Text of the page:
The lights will stay on this winter, according to Texas’ top energy officials.

The preparedness of Texas’ power grid was the focus of remarks made by Pablo Vegas, CEO of the Electric Reliability Council of Texas, and Peter Lake, chair of the Public Utility Commission of Texas, at a Nov. 29 news conference.

Lake, whose agency regulates ERCOT, highlighted a variety of reforms that have been made in recent years, such the weatherization and inspection of power generation facilities. Weatherization allows power plants and generators to continue to provide service during hot and cold weather emergencies and may include measures such as insulation, coverings and heat tracing for pipes.

All generation facilities linked to ERCOT’s power grid must be weatherized, according to Senate Bill 3, which was created during the 2021 Texas Legislature. Gov. Greg Abbott signed the bill into law in June 2021.

Lake said ERCOT and the PUC have “dramatically increased and improved communication” with other state agencies, including the Texas Railroad Commission, the Texas Department of Transportation, the Texas Division of Emergency Management and the Texas Commission on Environmental Quality. Increased communication will help agencies plan ahead and guarantee access to important resources such as natural gas or coal, Lake said.

Increasing demand

Texas is growing in population by the size of Corpus Christi—over 317,000 people—each year, Vegas said. This means that the demand for electricity increased by 5,000 megawatts since last winter, he explained.

Between December 2022 and February 2023, demand is expected to reach 67,398 megawatts, according to ERCOT’s Seasonal Assessment of Resource Adequacy report. In comparison, about 87,300 megawatts of power will be available during peak winter periods, the report said.

“The actions that we've taken over this last year and a half position us as best as we have been to operate the grid reliably,” Vegas said. “We expect, through the forecast and the likely scenarios that we'll see over the course of this winter, to be able to have enough supply to meet the reliability needs [of the power grid].”

ERCOT will also bring generators online more quickly in potential emergency situations and increase available energy reserves, Lake said.

“In the past 18 months, because we've had these reforms in place, we have avoided emergency conditions or blackouts eight times,” Lake said. “We know the reforms are working; we've seen the results.”

Lake emphasized that officials will continue to improve Texas’ power grid and find “a long-term solution” to outstanding issues.

Looking ahead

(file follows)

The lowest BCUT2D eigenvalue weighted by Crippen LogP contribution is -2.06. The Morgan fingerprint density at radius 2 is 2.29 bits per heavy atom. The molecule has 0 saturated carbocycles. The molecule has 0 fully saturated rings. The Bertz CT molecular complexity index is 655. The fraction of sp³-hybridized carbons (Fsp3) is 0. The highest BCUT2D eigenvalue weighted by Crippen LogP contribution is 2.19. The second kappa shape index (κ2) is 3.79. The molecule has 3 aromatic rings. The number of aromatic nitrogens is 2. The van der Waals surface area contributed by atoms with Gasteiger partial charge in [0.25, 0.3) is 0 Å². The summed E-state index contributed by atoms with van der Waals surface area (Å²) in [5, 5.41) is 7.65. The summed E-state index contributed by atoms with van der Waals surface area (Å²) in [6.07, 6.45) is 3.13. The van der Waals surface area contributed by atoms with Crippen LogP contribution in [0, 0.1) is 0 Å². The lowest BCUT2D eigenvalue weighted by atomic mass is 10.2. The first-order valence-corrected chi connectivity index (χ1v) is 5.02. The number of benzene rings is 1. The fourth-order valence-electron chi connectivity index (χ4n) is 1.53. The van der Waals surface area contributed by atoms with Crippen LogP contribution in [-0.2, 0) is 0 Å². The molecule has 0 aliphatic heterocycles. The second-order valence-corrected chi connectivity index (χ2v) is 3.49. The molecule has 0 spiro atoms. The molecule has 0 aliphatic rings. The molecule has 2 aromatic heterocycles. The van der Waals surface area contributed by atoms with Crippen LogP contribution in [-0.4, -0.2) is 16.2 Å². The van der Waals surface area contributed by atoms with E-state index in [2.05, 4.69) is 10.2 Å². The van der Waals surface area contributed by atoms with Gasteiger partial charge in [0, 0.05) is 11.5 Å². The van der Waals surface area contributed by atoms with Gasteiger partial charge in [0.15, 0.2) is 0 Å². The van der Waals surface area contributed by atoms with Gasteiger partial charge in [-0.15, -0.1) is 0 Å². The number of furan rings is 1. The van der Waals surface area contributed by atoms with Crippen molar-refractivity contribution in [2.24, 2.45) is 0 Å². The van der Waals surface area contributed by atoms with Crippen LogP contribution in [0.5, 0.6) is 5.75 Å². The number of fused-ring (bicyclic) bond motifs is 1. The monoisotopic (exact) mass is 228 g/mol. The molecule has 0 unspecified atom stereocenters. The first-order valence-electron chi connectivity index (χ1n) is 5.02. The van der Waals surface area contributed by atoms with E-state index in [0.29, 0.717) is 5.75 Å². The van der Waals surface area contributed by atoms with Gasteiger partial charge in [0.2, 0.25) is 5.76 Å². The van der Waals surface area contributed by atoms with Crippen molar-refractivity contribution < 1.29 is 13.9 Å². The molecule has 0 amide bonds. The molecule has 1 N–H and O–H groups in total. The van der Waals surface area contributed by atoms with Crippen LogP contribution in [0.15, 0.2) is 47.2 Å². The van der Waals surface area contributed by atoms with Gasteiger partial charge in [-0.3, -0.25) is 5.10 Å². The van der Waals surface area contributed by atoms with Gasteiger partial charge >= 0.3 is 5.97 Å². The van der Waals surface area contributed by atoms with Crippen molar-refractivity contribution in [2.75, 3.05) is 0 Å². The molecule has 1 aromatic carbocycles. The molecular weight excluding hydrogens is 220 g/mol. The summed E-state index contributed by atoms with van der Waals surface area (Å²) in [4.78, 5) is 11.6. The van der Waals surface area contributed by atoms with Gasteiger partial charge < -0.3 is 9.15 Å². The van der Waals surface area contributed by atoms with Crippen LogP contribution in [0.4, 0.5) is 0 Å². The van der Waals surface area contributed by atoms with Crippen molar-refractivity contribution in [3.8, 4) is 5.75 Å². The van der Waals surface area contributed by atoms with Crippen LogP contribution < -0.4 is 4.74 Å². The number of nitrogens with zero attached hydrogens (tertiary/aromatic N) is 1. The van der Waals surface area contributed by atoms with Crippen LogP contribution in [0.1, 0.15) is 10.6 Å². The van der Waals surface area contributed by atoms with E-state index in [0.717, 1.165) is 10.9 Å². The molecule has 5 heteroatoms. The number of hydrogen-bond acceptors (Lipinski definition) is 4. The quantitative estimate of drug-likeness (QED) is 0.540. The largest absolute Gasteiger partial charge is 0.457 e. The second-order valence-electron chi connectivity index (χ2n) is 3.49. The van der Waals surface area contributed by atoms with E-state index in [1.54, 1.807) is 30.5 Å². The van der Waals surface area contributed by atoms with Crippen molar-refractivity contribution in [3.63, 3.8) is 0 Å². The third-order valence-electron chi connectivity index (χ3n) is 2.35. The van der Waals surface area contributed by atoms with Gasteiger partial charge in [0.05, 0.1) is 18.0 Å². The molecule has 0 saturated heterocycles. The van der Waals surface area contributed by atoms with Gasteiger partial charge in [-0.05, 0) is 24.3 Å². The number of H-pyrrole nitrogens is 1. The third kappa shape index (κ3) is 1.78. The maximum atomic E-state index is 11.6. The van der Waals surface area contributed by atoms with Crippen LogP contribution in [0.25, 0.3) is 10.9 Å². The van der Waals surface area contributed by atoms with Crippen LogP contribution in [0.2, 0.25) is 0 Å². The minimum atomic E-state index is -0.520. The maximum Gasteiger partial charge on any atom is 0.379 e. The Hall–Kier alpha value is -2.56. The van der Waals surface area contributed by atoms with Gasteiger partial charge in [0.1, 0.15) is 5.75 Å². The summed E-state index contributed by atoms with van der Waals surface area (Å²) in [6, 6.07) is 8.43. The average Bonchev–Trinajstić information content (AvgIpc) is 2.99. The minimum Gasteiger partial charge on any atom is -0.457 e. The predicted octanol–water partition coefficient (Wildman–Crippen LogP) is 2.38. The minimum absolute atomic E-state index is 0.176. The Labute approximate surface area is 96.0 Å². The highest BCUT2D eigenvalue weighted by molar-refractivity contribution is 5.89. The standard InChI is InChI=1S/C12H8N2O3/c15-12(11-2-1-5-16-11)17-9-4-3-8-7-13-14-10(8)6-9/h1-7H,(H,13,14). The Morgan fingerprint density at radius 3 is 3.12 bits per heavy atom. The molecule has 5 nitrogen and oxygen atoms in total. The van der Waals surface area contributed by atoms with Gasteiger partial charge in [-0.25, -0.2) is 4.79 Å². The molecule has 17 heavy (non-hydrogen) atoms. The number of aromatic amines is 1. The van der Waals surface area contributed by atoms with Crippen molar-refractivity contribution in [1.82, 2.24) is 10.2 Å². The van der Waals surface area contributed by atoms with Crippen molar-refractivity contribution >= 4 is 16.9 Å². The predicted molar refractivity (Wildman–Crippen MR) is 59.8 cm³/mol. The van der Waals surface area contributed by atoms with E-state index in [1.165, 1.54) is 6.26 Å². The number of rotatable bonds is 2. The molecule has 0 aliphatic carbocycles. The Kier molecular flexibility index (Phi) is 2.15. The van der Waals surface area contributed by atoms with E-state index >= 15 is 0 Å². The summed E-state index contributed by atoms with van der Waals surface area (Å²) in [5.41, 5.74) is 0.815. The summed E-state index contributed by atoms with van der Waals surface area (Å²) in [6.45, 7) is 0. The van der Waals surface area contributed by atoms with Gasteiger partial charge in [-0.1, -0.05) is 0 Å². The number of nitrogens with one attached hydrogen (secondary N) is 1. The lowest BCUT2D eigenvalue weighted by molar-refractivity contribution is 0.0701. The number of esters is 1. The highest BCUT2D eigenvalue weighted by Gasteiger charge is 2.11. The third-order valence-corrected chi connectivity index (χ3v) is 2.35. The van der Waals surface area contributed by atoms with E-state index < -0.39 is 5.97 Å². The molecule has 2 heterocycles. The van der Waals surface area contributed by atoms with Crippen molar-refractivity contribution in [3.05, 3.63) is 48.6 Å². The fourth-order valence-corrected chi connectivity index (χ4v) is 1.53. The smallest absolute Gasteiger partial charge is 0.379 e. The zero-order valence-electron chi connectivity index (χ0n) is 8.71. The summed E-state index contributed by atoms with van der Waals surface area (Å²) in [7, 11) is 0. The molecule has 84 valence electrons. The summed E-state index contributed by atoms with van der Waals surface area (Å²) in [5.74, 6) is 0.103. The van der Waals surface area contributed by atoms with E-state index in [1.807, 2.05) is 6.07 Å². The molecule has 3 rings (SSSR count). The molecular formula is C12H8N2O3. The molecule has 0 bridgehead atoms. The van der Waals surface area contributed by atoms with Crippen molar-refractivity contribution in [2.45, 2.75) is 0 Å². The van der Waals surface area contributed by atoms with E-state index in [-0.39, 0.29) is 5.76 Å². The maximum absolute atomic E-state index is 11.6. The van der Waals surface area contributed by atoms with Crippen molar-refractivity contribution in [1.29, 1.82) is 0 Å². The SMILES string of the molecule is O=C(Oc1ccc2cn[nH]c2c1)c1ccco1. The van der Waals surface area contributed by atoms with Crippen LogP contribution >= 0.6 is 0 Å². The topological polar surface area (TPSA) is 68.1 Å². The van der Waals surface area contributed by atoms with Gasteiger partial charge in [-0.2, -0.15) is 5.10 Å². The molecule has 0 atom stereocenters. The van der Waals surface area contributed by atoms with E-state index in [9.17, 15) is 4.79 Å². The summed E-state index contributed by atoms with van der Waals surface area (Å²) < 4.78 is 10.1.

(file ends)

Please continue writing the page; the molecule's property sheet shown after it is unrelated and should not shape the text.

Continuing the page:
Under SB 3, the PUC was tasked with redesigning the state’s wholesale electricity market. According to the commission’s website, goals of the redesign include increased grid reliability and keeping costs low for ratepayers.

On Nov. 10, the PUC released a study completed by Energy and Environmental Economics, which outlines potential changes to strengthen the electricity market. The study is open for public comment through Dec. 15.

Commissioners and staff will consider feedback from the public when preparing the final market design plan, according to the PUC. Instructions on submitting public comments can be found here.

ERCOT and the PUC will also share information about the grid redesign with state lawmakers during the 88th Texas Legislature, which begins Jan. 10.

Energy regulators continue to face distrust and criticism across the state, largely due to the grid’s inability to withstand Winter Storm Uri in February 2021. Over two-thirds of Texans lost power during the storm and nearly half lost access to running water, according to previous reporting by Community Impact.

Issues such as blackouts, frozen generators and disruptions in access to natural gas are not expected this winter, Lake said. Texans faced similar problems during February 2011.

During high-demand periods, ERCOT may issue voluntary conservation appeals. Two appeals were issued in July, and Texans were asked to limit their energy consumption during a set time period by turning up the temperature in their homes, limiting the use of major appliances and turning off lights.

Conservation appeals are voluntary, meaning they do not require Texans to take action. They differ from emergency alerts, which are released when energy reserves are low.

There are three types of energy emergency alerts, according to ERCOT:
  • EEA 1: conservation needed. This alert is issued when reserves are below 2,300 megawatts and are not expected to recover within 30 minutes. At this point, ERCOT will access all available power supplies, which may include other power grids.
  • EEA 2: conservation critical. This alert is issued when reserves are below 1,750 megawatts and are not expected to recover within 30 minutes. At this point, ERCOT may ask its large industrial customers to have their power turned off in order to maintain power for the rest of the grid.
  • EEA 3: rotating outages in progress. This alert is issued when reserves are below 1,000 megawatts and are not expected to recover within 30 minutes. At this point, Texans can expect that their power will be turned off for a set period of time in order to reduce demand.
Emergency alerts will be shared on social media, the ERCOT website and app, and through news releases. Reserve conditions are considered “normal” when at least 3,000 megawatts of power are available.

Vegas and Lake also discussed plans and reforms to the state’s power grid during an Oct. 13 news conference, which was Vegas’ first public appearance after he took over as CEO of ERCOT. Vegas replaced Brad Jones, the agency’s interim leader, on Oct. 1.